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Crystal City locals were not especially surprised when The Washington Post reported Saturday that Amazon is in advanced planning stages of placing a new headquarters in the neighborhood, which is part of Northern Virginia city Arlington.
For the better part of a year, Arlington-based real estate agent Eli Tucker has been telling his clients to consider the possibility that Amazon would bring new business and higher property prices to the community, even calling Crystal City a "likely location of Amazon HQ2" in listings. Over the past few months, his clients have started bringing it up first.
"It's part of every single conversation I have with buyers and sellers," said Tucker, president of the Eli Residential Group at RLAH Real Estate. "I have people coming to me wondering if they've missed the boat with Amazon HQ2 and sellers wondering if they should sell now or if they should hold onto their property."
On Monday, media outlets including NBC News reported that that Amazon is now planning to split its new headquarters between more than one city, meaning that Crystal City would share any benefits of a new Amazon building -- as well as any drawbacks.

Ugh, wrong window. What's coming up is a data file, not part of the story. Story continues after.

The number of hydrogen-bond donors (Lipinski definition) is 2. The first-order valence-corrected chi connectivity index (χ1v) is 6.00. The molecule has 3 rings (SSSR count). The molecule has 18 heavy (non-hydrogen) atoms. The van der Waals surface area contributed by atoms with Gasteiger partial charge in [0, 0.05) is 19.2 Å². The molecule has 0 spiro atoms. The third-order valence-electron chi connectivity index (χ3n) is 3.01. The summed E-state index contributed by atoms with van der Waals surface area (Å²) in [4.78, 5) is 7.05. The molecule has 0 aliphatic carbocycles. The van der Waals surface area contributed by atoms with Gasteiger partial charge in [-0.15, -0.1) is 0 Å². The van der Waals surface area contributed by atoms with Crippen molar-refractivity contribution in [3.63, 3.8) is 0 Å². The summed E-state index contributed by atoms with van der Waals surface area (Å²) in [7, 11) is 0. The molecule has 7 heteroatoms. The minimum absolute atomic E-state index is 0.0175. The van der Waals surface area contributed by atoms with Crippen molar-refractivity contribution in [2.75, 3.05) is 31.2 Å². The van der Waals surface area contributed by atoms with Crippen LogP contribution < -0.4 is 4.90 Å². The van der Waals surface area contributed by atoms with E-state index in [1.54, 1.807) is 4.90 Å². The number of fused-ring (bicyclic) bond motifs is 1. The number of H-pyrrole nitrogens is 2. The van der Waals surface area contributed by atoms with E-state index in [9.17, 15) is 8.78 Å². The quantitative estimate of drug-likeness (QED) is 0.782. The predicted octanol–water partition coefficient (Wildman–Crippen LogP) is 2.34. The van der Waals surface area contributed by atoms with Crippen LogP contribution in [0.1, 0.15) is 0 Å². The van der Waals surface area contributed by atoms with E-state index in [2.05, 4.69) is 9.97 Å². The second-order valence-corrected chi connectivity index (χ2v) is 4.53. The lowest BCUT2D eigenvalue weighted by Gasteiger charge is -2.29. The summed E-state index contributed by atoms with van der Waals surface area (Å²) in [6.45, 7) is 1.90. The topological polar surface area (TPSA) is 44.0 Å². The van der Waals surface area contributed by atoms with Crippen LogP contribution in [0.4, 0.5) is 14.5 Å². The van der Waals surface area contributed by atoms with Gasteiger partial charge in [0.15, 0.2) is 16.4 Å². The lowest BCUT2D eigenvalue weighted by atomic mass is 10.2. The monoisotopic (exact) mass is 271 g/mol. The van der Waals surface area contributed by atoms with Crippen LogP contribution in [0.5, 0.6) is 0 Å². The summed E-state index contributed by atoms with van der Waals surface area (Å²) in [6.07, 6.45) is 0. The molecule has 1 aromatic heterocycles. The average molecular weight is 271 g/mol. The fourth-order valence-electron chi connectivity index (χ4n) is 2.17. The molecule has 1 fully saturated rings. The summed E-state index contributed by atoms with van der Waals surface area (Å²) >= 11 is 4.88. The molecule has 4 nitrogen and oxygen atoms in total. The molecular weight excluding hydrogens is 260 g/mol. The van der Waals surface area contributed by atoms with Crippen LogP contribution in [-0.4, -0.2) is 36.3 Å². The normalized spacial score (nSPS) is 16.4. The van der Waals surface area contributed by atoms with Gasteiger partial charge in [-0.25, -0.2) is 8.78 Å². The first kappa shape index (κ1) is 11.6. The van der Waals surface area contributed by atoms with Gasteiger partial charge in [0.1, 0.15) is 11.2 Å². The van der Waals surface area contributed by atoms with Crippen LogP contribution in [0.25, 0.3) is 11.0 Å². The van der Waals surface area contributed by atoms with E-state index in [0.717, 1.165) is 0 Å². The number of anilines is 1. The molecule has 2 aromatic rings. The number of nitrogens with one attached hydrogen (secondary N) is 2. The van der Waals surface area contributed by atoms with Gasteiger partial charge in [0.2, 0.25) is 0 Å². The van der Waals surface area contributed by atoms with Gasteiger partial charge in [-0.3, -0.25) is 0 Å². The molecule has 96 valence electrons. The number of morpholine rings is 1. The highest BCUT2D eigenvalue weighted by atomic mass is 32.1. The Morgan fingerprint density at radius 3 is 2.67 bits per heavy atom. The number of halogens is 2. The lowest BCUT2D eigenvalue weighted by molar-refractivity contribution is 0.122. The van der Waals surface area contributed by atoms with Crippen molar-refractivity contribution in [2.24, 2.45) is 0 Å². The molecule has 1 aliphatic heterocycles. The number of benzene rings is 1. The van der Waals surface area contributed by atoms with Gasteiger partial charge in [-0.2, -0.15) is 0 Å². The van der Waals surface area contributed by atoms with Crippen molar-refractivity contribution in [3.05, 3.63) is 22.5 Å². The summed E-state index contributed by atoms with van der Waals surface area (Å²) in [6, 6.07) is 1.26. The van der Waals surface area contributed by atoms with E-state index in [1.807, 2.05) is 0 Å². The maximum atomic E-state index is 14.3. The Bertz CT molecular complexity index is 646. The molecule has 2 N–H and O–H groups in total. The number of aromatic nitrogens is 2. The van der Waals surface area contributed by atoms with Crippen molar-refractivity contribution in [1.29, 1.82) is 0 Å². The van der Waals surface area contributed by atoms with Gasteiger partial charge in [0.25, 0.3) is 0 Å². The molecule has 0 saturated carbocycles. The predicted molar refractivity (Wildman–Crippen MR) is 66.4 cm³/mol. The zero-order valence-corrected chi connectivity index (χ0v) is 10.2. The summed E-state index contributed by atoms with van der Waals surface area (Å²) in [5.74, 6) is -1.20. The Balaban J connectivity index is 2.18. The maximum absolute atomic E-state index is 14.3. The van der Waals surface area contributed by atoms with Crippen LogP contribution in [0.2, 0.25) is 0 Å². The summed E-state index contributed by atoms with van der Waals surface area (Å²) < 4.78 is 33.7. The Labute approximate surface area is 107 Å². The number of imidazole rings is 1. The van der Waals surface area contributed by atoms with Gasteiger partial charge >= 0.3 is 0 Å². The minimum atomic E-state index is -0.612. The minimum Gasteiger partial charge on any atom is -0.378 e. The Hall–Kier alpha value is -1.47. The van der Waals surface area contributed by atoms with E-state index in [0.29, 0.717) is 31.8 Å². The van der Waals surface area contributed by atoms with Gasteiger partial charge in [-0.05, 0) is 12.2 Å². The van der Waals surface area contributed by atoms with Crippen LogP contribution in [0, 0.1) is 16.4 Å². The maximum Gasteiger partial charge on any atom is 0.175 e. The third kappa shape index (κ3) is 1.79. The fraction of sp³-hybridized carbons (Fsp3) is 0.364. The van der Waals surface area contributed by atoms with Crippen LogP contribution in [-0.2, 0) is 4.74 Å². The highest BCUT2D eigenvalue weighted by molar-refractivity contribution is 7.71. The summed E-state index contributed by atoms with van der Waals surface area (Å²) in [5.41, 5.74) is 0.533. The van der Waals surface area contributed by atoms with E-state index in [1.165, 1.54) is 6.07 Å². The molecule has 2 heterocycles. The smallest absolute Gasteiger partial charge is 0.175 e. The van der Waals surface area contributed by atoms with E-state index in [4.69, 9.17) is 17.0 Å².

"The roads are already pretty clogged as it is and I can't imagine having 50,000 more people just across the city in Crystal City," D.C. resident Mark Manivog said, referencing the 50,000 jobs Amazon originally claimed HQ2 would bring to the new location. (That number is likely to be half as large if Amazon splits its new headquarters.)
"I'll be happy, there will be more jobs and more opportunity, but at the same time there is the traffic issue and there is the housing price issue."
Other locals, like Northern Virginia resident Lars Dyrud, hardly see a downside to having Amazon HQ2 in the area.
"I think it's virtually all positive," he said. He noted that local property owner JBG Smith had already "done a great job of revitalizing the area" ahead of the anticipated Amazon selection.
Real estate professionals seem to agree that if Crystal City does become a new Amazon location, housing prices will almost certainly increase. Both Tucker of RLAH and Associate Broker Aaron Seekford of Arlington Realty advise sellers that if they have the option to hold on their property until after the announcement, they could sell for more without much additional risk.
"If Amazon does not come it's not like the market is going to bottom out," Tucker said. "You can make a speculative play and if Amazon decides to go elsewhere you're still in a really strong real estate market."